Sit in a quiet spot in your home, settling into a comfortable position. You might like to light a candle to welcome the coming day. Think of at least three things for which you are thankful - the beauty of the new day, the love of a partner, a roof over your head when the rain is falling, shoes for your feet, or the chair you're sitting on. Write each one in a gratitude journal or just let the thankfulness flow through you.

4.  Meditate and/or pray

Meditation brings with it inner peace.
Mayo Clinic

Prayer makes your heart bigger.
Mother Teresa

Spend a few moments in quiet meditation and/or prayer according to your faith tradition. If you haven't a regular practice, writer and teacher, Geri Larkin, suggests the following meditation in Spirituality and Health Magazine:
With your eyes slightly open, sit on the chair with your back straight, feet flat on the ground, and hands on your lap. Take a few deep belly breaths and wish the world well - allow images of the people, places, and things to randomly flit across your thoughts, and with each image simply think, Take good care of yourself.
 You'll find that there is a slight pause after the initial rush of images. When that happens all you have to do is to breathe quietly and deeply, listening to whatever sounds are filling the space around you. If you find yourself worrying or cranky about something just tell yourself, It's okay, and go back to listening.
 This is not a time for problem solving or for mentally writing that rebuttal to a tweet that nastified you. Instead, let yourself feel how good it feels to be taken care of by the world, which has given you this chair to sit on, the beauty of the light from the candle, and the energy of the sounds around you.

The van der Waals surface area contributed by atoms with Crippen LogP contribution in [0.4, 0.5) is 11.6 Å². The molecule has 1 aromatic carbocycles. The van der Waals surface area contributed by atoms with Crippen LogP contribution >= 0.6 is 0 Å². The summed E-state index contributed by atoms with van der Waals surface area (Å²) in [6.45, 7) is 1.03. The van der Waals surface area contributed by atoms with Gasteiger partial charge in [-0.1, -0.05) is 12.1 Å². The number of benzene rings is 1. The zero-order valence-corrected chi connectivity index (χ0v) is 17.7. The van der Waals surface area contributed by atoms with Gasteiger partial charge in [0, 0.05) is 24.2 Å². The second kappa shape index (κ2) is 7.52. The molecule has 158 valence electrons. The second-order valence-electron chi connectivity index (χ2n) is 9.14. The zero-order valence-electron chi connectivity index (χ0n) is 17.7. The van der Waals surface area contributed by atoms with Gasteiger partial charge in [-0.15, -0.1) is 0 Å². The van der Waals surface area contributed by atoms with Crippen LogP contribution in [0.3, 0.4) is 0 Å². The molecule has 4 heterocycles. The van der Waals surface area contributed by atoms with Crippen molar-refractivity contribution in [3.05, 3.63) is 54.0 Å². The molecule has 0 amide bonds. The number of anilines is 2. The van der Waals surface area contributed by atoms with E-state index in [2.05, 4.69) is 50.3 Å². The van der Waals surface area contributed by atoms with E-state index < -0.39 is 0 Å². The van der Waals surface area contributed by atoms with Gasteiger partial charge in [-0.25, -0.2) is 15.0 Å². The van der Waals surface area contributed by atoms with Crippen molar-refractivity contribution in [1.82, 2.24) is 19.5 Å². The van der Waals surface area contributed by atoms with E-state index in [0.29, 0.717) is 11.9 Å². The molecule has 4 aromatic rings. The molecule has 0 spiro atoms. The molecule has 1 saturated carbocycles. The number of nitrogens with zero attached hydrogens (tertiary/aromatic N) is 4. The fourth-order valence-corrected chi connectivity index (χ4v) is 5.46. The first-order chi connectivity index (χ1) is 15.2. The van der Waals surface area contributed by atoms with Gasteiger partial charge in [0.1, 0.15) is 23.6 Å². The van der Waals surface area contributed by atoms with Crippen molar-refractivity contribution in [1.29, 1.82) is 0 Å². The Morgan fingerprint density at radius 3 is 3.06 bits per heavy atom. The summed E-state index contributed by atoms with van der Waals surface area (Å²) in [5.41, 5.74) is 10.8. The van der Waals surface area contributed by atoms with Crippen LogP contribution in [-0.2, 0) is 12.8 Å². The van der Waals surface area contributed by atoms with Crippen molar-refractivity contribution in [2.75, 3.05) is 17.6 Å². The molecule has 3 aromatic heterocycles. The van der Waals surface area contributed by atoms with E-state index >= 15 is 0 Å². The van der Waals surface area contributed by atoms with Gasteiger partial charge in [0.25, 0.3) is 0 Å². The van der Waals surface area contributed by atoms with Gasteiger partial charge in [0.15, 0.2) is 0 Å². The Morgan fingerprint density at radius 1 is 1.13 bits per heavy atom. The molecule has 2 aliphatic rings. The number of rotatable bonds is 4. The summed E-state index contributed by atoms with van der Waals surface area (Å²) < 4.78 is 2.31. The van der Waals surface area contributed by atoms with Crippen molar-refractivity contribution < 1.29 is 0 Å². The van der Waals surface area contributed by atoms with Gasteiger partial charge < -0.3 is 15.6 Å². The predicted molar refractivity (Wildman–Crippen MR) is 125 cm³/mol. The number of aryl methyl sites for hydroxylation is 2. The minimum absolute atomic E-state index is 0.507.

Sit like this for a few minutes, or longer if you like. 

For those of you who would like to engage in a more formal practice, mindfulness meditation and centering prayer are two of many possibilities you can explore.

5.  Read something inspirational:

Man's reading should be intensely alive. The book
should be a ball of light in one's hand.
Ezra Pound

Reading a brief passage of something inspirational can help to set you off on the right foot for even the hardest day. I try to keep a number of books by my bed, and more by my meditation chair, to dip into each morning. Among my favourites are:

1. To Bless the Space Between Us: A Book of Blessings by John O'Donohue
2.  Quiet Mind: One-Minite Retreats from a Busy World by David Kundtz
3.  Moments In Between: The Art of a Quiet Mind by David Kundtz
4.  A Life of Being, Having and Doing Enough by Wayne Muller
5.  Morning Mist: Thoreau and Basho Through the Seasons by Mary Kullberg
6.  A Thousand Mornings: Poems  by Mary Oliver (And most of her other works)
7.  Listening Below the Silence: A Meditation on the Practice of Silence by Anne LeClaire
8.  Mitten Strings for God: Reflections for Mothers in a Hurry by Katrina Kenison
9.  99 Blessings: An Invitation to Life by Br David Steindl-Rast
10. Teaching With Fire: Poetry That Sustains the Courage to Teach - SM Intrator, Editor 
Now, like all other practices, this one will only help your day to go well if you actually practice it! So, may I suggest giving it a try for one week and then deciding for yourself whether the difference in your experience is worth the time (under 30 minutes)?

Friday, April 5, 2013

Perception ...

Hi everyone! This has been a busy week what with travelling back from a retreat at the Bethlehem Retreat Centre, (my favourite quiet get-away, which I highly recommend to any of you wanting a simple, beautiful, nurturing environment in which to recharge your batteries), and Easter weekend with my surrogate family in Nanaimo and then getting ready for a workshop with the Q'wemtsin Health Society in Kamloops next week.